Written by CNN
Like the banks of the late 2000s, Amazon, Inc. is now too big to fail. There are two important aspects to note with this phrase - the first is a worrying reflection on the importance of Amazon to the US economy, and the second is an analysis of the staggering diversity of products and services the company currently operates.
Ten years before Jeff Bezos founded Amazon in his garage, Congressman Stewart McKinney first coined the term “too big to fail” to refer to businesses (often banks) that were so vital to the American economy that should they falter, the government should bail them out for the good of the nation. A brief stint in January as the world’s most valuable company undersells Amazon’s size and contribution to the economy.
Amazon, not Google, is the first place consumers go to find products, and represents almost 50% of all online sales. Though today it seems unlikely, should Amazon follow the banks of the late 2000s, it might be best for the Americans to have the government support Amazon through potential rough times.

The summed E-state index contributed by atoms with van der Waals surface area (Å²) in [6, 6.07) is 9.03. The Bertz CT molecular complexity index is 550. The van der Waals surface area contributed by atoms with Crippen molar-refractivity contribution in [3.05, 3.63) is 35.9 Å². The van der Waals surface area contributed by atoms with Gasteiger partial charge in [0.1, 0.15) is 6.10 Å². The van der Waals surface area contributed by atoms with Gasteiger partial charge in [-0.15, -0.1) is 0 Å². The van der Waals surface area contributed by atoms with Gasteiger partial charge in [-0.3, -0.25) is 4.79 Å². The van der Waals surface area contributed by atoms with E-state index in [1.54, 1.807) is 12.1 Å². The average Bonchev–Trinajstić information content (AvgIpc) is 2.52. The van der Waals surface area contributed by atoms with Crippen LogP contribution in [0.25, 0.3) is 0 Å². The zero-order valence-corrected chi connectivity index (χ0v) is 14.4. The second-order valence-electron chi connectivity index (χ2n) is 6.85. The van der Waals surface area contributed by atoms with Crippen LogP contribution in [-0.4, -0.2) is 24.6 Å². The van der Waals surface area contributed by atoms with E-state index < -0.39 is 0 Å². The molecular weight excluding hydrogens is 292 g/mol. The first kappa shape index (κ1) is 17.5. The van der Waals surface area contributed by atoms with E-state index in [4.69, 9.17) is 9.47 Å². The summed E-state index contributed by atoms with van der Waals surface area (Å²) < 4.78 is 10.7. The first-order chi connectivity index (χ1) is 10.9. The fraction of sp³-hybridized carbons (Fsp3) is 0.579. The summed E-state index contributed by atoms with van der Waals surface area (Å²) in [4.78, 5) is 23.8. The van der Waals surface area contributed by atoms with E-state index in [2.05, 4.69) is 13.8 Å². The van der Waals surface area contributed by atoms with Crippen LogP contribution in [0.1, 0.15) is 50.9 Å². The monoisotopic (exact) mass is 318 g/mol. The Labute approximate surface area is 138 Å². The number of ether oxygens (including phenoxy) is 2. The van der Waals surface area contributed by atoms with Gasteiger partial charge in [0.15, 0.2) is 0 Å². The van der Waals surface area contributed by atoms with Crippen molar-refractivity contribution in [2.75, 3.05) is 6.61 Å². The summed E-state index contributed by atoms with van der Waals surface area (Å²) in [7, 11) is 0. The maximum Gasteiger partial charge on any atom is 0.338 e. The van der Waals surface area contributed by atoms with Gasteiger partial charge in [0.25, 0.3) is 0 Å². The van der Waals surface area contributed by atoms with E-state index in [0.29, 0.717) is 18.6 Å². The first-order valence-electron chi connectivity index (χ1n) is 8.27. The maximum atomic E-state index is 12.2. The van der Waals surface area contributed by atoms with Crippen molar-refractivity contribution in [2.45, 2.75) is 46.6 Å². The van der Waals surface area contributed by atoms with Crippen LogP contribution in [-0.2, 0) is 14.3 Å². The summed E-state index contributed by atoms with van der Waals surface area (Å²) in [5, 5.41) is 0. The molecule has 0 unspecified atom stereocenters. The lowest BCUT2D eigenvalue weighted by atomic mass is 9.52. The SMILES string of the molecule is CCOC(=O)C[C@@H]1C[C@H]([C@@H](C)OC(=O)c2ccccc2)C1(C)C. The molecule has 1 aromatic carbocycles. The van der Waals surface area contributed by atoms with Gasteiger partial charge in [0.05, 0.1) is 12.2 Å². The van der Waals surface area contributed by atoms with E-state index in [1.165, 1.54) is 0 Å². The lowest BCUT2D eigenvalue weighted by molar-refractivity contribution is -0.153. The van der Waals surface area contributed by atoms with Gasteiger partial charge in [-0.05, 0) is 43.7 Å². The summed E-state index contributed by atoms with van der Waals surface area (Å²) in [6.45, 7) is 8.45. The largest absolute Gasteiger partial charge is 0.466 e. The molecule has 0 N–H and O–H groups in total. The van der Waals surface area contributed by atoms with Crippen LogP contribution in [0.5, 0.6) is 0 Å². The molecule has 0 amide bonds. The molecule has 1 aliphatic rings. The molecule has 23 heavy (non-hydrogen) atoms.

The above conjecture about an Amazon collapse, however, seems so incredibly unlikely because Amazon has become a leader in so many industries. Rather than just be a monolith in the online shopping industry, Amazon has diversified to become a major player in smart homes, tablets, streaming services, and cloud computing.
Such diversity allows Amazon to take risks in product lines without endangering the bottom line, and insulates the company from even its worst mistakes. Amazon Web Services, which now provides the back end for many companies across the globe, is so well ingrained in each company’s workflow and so necessary to client operations that Amazon can rely on AWS to support their bottom line even during recessions.
This diversity also means that while Amazon may be too big to fail, it’s also too diverse for failure to be realistic. As the government considers regulating the tech industry, it must also consider how much American businesses industries across rely on these services for smooth operation.